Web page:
Methods: A hospital-based retrospective cohort study involving 161 patients with COVID-19 was conducted from March 1 to May 20, 2020. The study was conducted at Prince Mohammed bin Abdul Aziz Hospital (PMAH).The population included hospitalized adults (age ≥ 18 years) with laboratory-confirmed COVID-19. Each eligible patient was followed from the time of admission until the time of discharge. Patients were classified into two groups according to treatment type: in the HCQ group, patients were treated with HCQ; in the SC group, patients were treated with other antiviral or antibacterial treatments according to Ministry of Health (MOH) protocols.The outcomes were hospitalization days, ICU admission, and the need for mechanical ventilation.We estimated the differences in hospital length of stay and time in the ICU between the HCQ group and the standard care (SC) group using a multivariate generalized linear regression. The differences in ICU admission and mechanical ventilation were compared via logistic regression. All models were adjusted for age and gender variables.

Results: A total of 161 patients fulfilled the inclusion criteria. Approximately 59% (n = 95) received HCQ-based treatment, and 41% (n = 66) received SC. Length of hospital stay and time in ICU in for patients who received HCQ based treatment was shorter than those who received SC. Similarly, there was less need for ICU admission and mechanical ventilation among patients who received HCQ based treatment compared with SC, (8.6% vs. 10.7 and 3.1% vs. 9.1%). However, the regression analysis showed no significant difference between the two groups in terms of patient outcomes.

Conclusion: HCQ had a modest effect on hospital length stay and days in ICU compared with SC. However, these results need to be interpreted with caution. Larger observational studies and RCTs that evaluate the efficacy of HCQ in COVID-19 patients in the Saudi population are urgently needed.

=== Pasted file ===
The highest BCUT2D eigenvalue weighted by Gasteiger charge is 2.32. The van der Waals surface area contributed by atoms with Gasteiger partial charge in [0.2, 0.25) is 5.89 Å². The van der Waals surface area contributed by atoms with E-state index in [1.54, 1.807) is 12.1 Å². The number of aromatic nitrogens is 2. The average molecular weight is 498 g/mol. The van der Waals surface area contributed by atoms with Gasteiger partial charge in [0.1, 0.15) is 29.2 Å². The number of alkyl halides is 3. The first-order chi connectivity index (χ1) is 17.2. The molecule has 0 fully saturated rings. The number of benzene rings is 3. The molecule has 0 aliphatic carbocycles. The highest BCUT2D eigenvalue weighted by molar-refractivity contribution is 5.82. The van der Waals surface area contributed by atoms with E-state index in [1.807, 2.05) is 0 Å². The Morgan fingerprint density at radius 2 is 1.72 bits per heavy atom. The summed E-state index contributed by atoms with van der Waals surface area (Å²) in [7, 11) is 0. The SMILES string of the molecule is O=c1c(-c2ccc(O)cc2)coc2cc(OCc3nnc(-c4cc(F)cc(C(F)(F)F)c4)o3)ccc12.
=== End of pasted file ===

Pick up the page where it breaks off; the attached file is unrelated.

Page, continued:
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http://dx.doi.org/10.1016/j.jsps.2020.09.019DOI Listing
http://www.ncbi.nlm.nih.gov/pmc/articles/PMC7527306PMC
December 2020

ABO blood groups and risk for obesity in Arar, Northern Saudi Arabia.

J Egypt Public Health Assoc 2016 Dec;91(4):169-173

aDepartment of Public Health and Community Medicine, Faculty of Medicine, Sohag University, Sohag, Egypt bFaculty of Medicine, Northern Border University, Kingdom of Saudi Arabia.

Introduction: ABO blood groups are associated with some important chronic diseases. Previous studies have observed an association between ABO blood group and risk for obesity.

Objective: This study aimed to determine whether there is an association between ABO blood groups and obesity in apparently healthy attendees of primary healthcare (PHC) centers in Arar city, Northern Saudi Arabia.

Participants And Methods: This cross-sectional study included 401 participants aged 15 years and older attending three randomly selected PHC centers in Arar city. Data were collected by means of personal interview using a predesigned questionnaire. Anthropometric examination included height and weight measurements with calculation of BMI. ABO and Rh blood groups were determined.

Results: The majority of the participants were female (70.8%). The mean±SD age was 28.6±9.1 years. Only 5.7% were underweight. Both normal and overweight participants were equal in number and constituted 28.4%, whereas obese individuals constituted 37.4% with a mean BMI of 28.56±8.0. Blood group O was the most common (44.1%), followed by A (30.9%), B (18.7%), and AB (6.2%). Rh-positive cases constituted 87.0%. Blood group O was the most common type among the obese individuals (44.7%), followed by A, B, and AB groups (30, 20, and 5.3%, respectively). BMI was highest (28.8±9.2) in blood group O. There were no statistically significant differences between different ABO blood groups as regards BMI, Rh, and sex. Moreover, there was no statistically significant difference between Rh type and BMI.

Conclusion: The prevalence of obesity and overweight is high in the population attending PHC centers of Arar city, Northern Saudi Arabia. There is no association between overweight, obesity, and ABO blood groups or Rh.
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http://dx.doi.org/10.1097/01.EPX.0000508457.31670.20DOI Listing
December 2016